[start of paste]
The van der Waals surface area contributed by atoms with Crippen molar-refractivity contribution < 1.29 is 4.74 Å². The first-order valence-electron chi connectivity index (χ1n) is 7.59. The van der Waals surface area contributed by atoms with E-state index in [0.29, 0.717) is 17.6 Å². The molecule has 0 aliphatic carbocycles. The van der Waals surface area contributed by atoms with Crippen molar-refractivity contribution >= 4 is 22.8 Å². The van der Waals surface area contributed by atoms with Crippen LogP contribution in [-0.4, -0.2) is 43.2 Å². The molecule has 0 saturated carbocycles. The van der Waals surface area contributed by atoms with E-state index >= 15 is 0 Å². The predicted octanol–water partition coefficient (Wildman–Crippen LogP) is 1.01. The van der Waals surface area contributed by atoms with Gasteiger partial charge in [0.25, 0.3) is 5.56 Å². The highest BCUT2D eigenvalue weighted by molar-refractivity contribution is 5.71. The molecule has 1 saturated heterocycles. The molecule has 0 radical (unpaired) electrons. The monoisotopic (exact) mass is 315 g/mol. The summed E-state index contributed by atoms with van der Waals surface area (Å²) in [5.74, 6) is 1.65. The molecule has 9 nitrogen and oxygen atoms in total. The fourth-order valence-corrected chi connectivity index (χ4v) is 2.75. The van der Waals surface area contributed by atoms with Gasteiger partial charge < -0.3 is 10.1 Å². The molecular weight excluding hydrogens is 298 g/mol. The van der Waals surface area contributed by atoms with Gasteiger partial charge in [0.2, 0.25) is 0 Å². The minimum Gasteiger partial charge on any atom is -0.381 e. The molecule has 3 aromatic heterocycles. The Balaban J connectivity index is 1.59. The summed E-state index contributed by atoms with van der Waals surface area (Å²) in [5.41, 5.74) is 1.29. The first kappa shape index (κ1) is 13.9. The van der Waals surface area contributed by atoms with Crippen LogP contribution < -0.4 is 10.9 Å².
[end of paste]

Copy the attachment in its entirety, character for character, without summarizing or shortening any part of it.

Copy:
The van der Waals surface area contributed by atoms with Crippen molar-refractivity contribution < 1.29 is 4.74 Å². The first-order valence-electron chi connectivity index (χ1n) is 7.59. The van der Waals surface area contributed by atoms with E-state index in [0.29, 0.717) is 17.6 Å². The molecule has 0 aliphatic carbocycles. The van der Waals surface area contributed by atoms with Crippen molar-refractivity contribution >= 4 is 22.8 Å². The van der Waals surface area contributed by atoms with Crippen LogP contribution in [-0.4, -0.2) is 43.2 Å². The molecule has 0 saturated carbocycles. The van der Waals surface area contributed by atoms with E-state index >= 15 is 0 Å². The predicted octanol–water partition coefficient (Wildman–Crippen LogP) is 1.01. The van der Waals surface area contributed by atoms with Gasteiger partial charge in [0.25, 0.3) is 5.56 Å². The highest BCUT2D eigenvalue weighted by molar-refractivity contribution is 5.71. The molecule has 1 saturated heterocycles. The molecule has 0 radical (unpaired) electrons. The monoisotopic (exact) mass is 315 g/mol. The summed E-state index contributed by atoms with van der Waals surface area (Å²) in [5.74, 6) is 1.65. The molecule has 9 nitrogen and oxygen atoms in total. The fourth-order valence-corrected chi connectivity index (χ4v) is 2.75. The van der Waals surface area contributed by atoms with Gasteiger partial charge < -0.3 is 10.1 Å². The molecular weight excluding hydrogens is 298 g/mol. The van der Waals surface area contributed by atoms with Gasteiger partial charge in [0.2, 0.25) is 0 Å². The minimum Gasteiger partial charge on any atom is -0.381 e. The molecule has 3 aromatic heterocycles. The Balaban J connectivity index is 1.59. The summed E-state index contributed by atoms with van der Waals surface area (Å²) in [5.41, 5.74) is 1.29. The first kappa shape index (κ1) is 13.9. The van der Waals surface area contributed by atoms with Crippen LogP contribution < -0.4 is 10.9 Å².